Top-Ranked UBS Broker Clears His Record with an Assist from His Former Firm
A top-ranked New Jersey broker at UBS Wealth Management USA’s private wealth management unit has cleared his record of a customer complaint thanks in part to an unusual assist from his former firm.
On July 26, a panel of three Financial Industry Regulatory Authority arbitrators recommended expungement of the sole red mark that marred Red Bank, New Jersey broker Ira Allen Walker’s BrokerCheck record. The ruling followed Morgan Stanley lawyers testifying that the customer complaint in the underlying case had no merit and that the firm settled to avoid extensive legal fees, according to the award and a description on Walker’s BrokerCheck. (The disclosure remains until Walker confirms the award with a court.)
The assistance is rare as firms have little incentive to back a former broker and is even more notable given that Walker had left Morgan Stanley in 2008, said Jennifer Farrar, a lawyer from Tomball, Texas who regularly represents brokers seeking expungements.
“Securing the witness testimony from Morgan Stanley’s attorney is unique,” Farrar said. “Kudos to the broker for hiring a great advocate who put together a strong expungement case.”
The panel ultimately granted the expungement on the grounds that Walker was “not involved in the alleged investment-related sales practice violation.”
Walker, a 45-year-industry veteran, who Forbes ranked this year as the top advisor in New Jersey and last year ninth in its national ranking, did not respond to a request for comment.
The broker appears to have an influential practice with $974 million in client assets under management and a $5 million minimum on new accounts, according to Forbes.
His lawyer, David E. Robbins, a partner in New York’s Kaufmann Gildin & Robbins, did not respond to a request for comment for this story. Nor did a Morgan Stanley spokesperson and its lawyers for the Finra hearing, William D. Briendel, a shareholder, and Joseph A. Sack, of counsel at Greenberg Traurig in White Plains, New York.
Walker was not named in the clients’ complaint, according to both Walker’s BrokerCheck comment and the Finra panel’s award.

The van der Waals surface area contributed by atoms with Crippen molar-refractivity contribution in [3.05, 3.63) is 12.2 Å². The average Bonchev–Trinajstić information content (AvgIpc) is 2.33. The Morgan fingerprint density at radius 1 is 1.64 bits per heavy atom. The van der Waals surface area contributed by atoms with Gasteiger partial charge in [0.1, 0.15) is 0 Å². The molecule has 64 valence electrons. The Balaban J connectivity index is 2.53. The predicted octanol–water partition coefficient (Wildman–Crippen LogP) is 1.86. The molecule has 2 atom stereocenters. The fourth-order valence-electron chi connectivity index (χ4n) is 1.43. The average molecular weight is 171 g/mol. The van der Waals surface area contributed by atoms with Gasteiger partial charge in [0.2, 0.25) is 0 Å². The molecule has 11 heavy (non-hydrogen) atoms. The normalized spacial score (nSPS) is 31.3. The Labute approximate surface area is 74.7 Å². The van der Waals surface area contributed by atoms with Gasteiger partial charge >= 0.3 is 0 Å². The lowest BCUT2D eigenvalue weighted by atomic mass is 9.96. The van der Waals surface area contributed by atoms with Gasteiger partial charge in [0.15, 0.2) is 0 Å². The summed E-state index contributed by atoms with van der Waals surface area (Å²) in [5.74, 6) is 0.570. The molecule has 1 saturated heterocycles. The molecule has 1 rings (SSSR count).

The customer complaint dates back to 2007 and related to allegations that Morgan Stanley had overcharged them by allocating some trades to commission accounts rather than a wrap-fee program, which would have been cheaper.
The customers, Stephen and Aldred Papetti, had sought $8 million in damages, according to Walker’s BrokerCheck record. Morgan Stanley settled with the client in 2019 for $245,000, according to the record. Max Folkenflik, a partner in New York’s Folkenflik & McGerity, who represented the clients, also did not return a request for comment.
Walker had “objected to any settlement with these customers, who had never complained to me or to my staff about anything,” he writes in his comment. Walker and two of his assistants testified at the Finra hearing that the complaining clients contacted them “numerous times every day for approximately 10 years,” but “never complained,” he adds in the comment.
The complaining clients did not attend the Finra hearing or object to the expungement, the Finra award states. In May 2021, the two sides filed a settlement agreement and, at the same time, the expungement request was also filed, the award states.
The arbitrators—Julian F. Santos and Fred Pieroni, as public representatives, and Andrea Horowitz, as the non-public member—recommended expungement based on the testimony and documents Walker presented, they wrote.
The events underlying the complaint took place 12 to 18 years ago, and the clients, who “never complained” during the time the questioned trades were made, moved their accounts to UBS when Walker left Morgan Stanley, the arbitrators wrote. Morgan Stanley sent monthly statements to the clients, their accountant, and their attorney, the arbitrators added.
“Mr. Walker and other witnesses testified that Claimants would call daily and come into the office frequently, at times placing unsolicited orders which they were authorized to place only outside the managed account which was the corporate rule. Unsolicited transactions could not take place within the managed account. All testified that the Claimants were well aware of these distinctions,” the arbitrators wrote.
The arbitrators assessed Morgan Stanley for half of the $6,450 hearing sessions costs, and held the complaining clients responsible for the remainder.
A UBS spokesperson declined to comment on this story.